A man holding a mobile phone

Somaliland: Corona transmissions stopped by mobile phone

Thanks to technology developed by Norwegian Red Cross, the first case of COVID-19 in Somaliland was detected early.

Published 6th of April 2020

 

Last Thursday, a woman named Hamida* was contacted by a neighbor. A person in the village was experiencing fever, dry cough, and difficulty breathing. Hamida is a Red Crescent volunteer, and every villager knows that they can come to her for first aid and to tell her about health risks in the community. She quickly realized that this matched the symptoms of COVID-19; the first in Somaliland.

Healthcare team present within two hours

It seemed unlikely that the first corona case in Somaliland would appear in her village. But when Hamida discovered that her neighbor had recently returned from London, she became concerned.  

Within just two hours, a healthcare team was present to investigate. Since it was already late at night, the family was told to self-isolate within their home until the next morning. The team was then able to test for COVID-19, and send the test to Nairobi for analysis.

Early isolation

While waiting, Hamida followed up with the family. She offered advice on hygiene, house cleaning, and how to relate to neighbors. After a few days, the health authorities confirmed that the test was indeed positive. Hamida had discovered the first case of coronavirus in Somaliland!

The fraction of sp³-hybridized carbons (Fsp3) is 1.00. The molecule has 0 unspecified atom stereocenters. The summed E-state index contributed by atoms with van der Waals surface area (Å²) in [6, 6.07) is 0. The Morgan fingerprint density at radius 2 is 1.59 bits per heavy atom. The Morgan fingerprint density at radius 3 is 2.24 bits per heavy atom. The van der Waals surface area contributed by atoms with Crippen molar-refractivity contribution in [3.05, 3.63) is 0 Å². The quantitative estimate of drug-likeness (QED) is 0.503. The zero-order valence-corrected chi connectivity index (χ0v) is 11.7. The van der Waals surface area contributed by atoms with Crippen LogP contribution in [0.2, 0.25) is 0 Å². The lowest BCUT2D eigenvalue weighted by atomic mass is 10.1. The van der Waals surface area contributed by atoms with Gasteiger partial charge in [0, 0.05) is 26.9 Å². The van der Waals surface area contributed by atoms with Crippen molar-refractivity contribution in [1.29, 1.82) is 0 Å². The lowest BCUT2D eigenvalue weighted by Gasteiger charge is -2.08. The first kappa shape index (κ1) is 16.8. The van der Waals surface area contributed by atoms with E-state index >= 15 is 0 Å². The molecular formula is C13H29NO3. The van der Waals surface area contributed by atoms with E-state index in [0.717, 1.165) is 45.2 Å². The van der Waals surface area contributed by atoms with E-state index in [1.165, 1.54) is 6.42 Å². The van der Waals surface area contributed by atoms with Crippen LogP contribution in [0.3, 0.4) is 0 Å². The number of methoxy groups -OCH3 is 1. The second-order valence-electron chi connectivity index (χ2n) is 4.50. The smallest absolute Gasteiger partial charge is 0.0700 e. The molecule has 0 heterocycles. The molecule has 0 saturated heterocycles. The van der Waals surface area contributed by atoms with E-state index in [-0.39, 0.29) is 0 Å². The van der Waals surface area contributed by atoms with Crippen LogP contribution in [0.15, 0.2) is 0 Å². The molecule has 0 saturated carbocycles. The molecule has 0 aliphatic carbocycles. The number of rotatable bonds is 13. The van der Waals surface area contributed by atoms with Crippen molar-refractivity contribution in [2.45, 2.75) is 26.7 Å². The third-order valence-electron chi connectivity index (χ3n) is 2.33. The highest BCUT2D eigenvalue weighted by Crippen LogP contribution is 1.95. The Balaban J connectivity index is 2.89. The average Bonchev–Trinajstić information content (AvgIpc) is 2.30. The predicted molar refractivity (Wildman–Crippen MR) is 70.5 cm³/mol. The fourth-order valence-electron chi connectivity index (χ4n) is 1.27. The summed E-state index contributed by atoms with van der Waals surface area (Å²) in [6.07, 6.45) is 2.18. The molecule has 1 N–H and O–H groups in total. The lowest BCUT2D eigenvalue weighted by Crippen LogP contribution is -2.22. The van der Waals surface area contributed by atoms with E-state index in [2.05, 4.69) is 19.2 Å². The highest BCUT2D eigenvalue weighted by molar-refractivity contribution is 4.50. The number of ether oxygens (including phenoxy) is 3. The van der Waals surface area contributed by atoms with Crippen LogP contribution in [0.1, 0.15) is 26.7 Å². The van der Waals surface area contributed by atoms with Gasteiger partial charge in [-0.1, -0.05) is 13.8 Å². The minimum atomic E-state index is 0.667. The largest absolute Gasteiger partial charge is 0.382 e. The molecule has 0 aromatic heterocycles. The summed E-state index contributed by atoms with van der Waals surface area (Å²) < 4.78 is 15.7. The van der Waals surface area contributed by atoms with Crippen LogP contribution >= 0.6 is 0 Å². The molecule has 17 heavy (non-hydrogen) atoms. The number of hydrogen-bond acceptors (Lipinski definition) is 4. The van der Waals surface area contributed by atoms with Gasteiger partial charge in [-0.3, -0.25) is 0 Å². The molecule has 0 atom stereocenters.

Nyss is based on simple mobile technology. Volunteers can quickly report signs and symptoms of diseases with their mobile phone.

Early warning and early response is crucial to stop an outbreak before it spreads. Because she reacted immediately, she may have stopped community-level transmission in the village.

Rebecca Bushby, responsible for Nyss in Africa

Early warning can save lives

Nyss is a software platform for real-time detection, reporting, aggregation, and analysis of information on community health risks, and was developed by Norwegian Red Cross.

Volunteers report using basic mobile phones, so that data can be collected in places with poor infrastructure and limited access to health care services. These volunteers, who have extensive knowledge of their own communities, have been trained to identify and report on signs and symptoms of epidemic-prone diseases. They learn to report via SMS, and follow-up with the community. This enables the Red Cross Red Crescent to detect and notify about potential outbreaks in an early phase.

– When we know where the transmission is occurring, the right resources can be applied in the right place, at the right time. That can save lives, especially where health care facilities are far between, says Bushby.

Technical volunteerism

Nyss has been developed with the support and contributions from more than 250 tech volunteers, joining the project online and via coding events in Oslo, Dakar, and Brussels. Nyss is now used in several countries to alert and surveil health risks and potential outbreaks.

The Red Cross Red Crescent Societies in Senegal and Somaliland also support the health authorities by using Nyss to alert and surveil symptoms of COVID-19.

Read more about Nyss!

*Names have been changed to protect identities. Stigma of sick people and their families, as well as volunteers and health care personnel, makes this necessary.

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